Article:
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Title:Nomads of the drought: Fulbe and Wodaabe nomads between power and marginalization in the Sahel of Burkina Faso and Niger Republic
Author:Bovin, M.ISNI
Book title:Adaptive strategies in African arid lands / ed. by Mette Bovin and Leif Manger. - Uppsala: Scandinavian Institute of African Studies (SIAS)
Year:1990
Pages:29-57
Language:English
Geographic terms:Burkina Faso
Niger
Nigeria
Cameroon
Chad
Subjects:social change
Fulani
pastoralists
nomads
sedentarization
droughts
agropastoralism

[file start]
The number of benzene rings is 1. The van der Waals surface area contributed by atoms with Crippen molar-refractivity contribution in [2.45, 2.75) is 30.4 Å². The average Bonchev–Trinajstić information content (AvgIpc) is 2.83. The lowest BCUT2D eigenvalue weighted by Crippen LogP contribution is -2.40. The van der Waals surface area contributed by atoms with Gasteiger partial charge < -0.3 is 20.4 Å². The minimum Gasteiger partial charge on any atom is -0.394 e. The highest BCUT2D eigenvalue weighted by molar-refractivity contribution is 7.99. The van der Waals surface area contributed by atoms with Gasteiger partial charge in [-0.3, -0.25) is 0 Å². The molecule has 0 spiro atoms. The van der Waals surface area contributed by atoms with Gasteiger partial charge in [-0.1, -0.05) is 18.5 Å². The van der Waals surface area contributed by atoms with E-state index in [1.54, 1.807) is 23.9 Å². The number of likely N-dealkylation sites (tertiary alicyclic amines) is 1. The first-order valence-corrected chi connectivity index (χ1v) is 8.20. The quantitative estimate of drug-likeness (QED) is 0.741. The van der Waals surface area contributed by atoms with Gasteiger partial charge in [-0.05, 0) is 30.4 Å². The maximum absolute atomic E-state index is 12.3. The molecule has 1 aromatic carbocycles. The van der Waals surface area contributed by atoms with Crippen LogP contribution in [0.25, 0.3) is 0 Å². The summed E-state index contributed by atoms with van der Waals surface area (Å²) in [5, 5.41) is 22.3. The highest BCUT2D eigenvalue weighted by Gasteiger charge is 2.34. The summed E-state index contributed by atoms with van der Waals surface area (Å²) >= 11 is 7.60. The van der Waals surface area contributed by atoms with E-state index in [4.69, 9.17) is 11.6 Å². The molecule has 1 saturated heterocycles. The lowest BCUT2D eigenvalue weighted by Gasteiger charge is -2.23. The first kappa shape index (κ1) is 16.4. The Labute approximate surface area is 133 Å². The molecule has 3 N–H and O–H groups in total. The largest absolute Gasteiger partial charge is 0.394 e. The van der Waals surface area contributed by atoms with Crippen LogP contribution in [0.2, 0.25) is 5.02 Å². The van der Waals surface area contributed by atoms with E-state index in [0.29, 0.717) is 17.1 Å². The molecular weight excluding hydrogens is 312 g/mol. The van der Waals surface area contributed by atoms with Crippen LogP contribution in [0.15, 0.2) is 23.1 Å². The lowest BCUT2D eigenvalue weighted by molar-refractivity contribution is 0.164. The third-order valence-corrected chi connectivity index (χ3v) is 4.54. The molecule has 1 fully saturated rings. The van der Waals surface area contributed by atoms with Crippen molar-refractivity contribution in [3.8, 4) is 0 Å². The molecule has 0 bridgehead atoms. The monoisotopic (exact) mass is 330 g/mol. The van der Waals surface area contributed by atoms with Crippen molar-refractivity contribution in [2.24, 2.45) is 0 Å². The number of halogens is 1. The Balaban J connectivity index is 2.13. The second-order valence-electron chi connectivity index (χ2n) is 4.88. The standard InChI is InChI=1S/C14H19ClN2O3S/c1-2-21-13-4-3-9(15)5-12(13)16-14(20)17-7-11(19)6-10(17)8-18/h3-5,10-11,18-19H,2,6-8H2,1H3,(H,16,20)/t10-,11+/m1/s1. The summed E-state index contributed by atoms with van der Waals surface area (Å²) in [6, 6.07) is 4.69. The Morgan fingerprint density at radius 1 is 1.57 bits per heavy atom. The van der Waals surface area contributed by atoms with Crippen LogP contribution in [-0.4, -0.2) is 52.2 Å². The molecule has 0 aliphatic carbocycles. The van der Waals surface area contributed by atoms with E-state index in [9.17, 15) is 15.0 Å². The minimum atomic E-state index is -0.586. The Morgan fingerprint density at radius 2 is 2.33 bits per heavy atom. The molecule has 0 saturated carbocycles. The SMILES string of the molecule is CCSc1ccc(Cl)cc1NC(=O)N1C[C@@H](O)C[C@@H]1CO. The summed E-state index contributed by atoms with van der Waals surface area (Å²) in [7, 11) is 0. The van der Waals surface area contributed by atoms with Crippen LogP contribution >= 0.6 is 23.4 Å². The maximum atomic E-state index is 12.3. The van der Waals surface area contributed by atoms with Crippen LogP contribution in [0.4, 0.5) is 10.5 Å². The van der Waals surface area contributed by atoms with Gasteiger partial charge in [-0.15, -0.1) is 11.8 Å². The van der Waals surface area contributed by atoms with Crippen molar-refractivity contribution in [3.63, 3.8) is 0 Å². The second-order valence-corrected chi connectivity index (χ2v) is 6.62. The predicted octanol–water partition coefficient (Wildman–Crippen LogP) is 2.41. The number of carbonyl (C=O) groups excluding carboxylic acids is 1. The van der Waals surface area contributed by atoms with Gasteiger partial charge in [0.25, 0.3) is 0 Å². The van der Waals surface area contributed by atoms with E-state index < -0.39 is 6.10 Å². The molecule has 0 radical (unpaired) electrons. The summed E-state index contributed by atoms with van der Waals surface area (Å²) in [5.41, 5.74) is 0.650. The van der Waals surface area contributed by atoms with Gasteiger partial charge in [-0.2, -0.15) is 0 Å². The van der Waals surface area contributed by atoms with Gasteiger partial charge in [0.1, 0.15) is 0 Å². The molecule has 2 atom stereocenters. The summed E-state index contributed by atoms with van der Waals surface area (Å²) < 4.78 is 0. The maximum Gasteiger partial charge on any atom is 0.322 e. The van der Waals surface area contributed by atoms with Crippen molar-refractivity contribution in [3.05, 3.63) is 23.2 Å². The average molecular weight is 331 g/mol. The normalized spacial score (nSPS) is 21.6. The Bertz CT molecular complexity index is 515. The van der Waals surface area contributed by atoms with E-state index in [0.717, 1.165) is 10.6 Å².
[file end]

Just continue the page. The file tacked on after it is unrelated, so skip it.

Abstract:This paper examines adaptations to drought in the extreme arid lands of the West African Sahel. It identifies problems of survival and life strategies used by a true pastoralist and an agropastoralist group respectively, and relates adaptational variations between these groups to their sociopolitical organization. The FulBe Liptaako live in northern Burkina Faso. They are agropastoralists and belong to a stratified class society that used to make up the Emirate of Liptaako. The WoDaaBe, on the other hand, are a nomadic pastoralist Fulani group, moving between parts of Niger, Nigeria, Cameroon and Chad. They have a tribal organization with clans and lineages, and live in camps, not in villages and towns. WoDaaBe represent an adaptation of 'escape' from the influences exerted by emirates or States of the Liptaako type. Both societies are changing due to the developments of recent decades. One important change-producing factor is drought. For the agropastoral FulBe droughts lead to increased settlement in villages and towns, whereas the nomadic WoDaaBe react in the opposite way: by increasing their mobility. But internal changes can also be observed. The class structure of the FulBe Liptaako is changing as the former aristocrats find themselves destitute in an economic sense. For the WoDaaBe drought has resulted generally in drastically reduced herds, but also in changes in the sharing and redistribution mechanisms that are so characteristic of pastoral societies. Bibliogr., notes.
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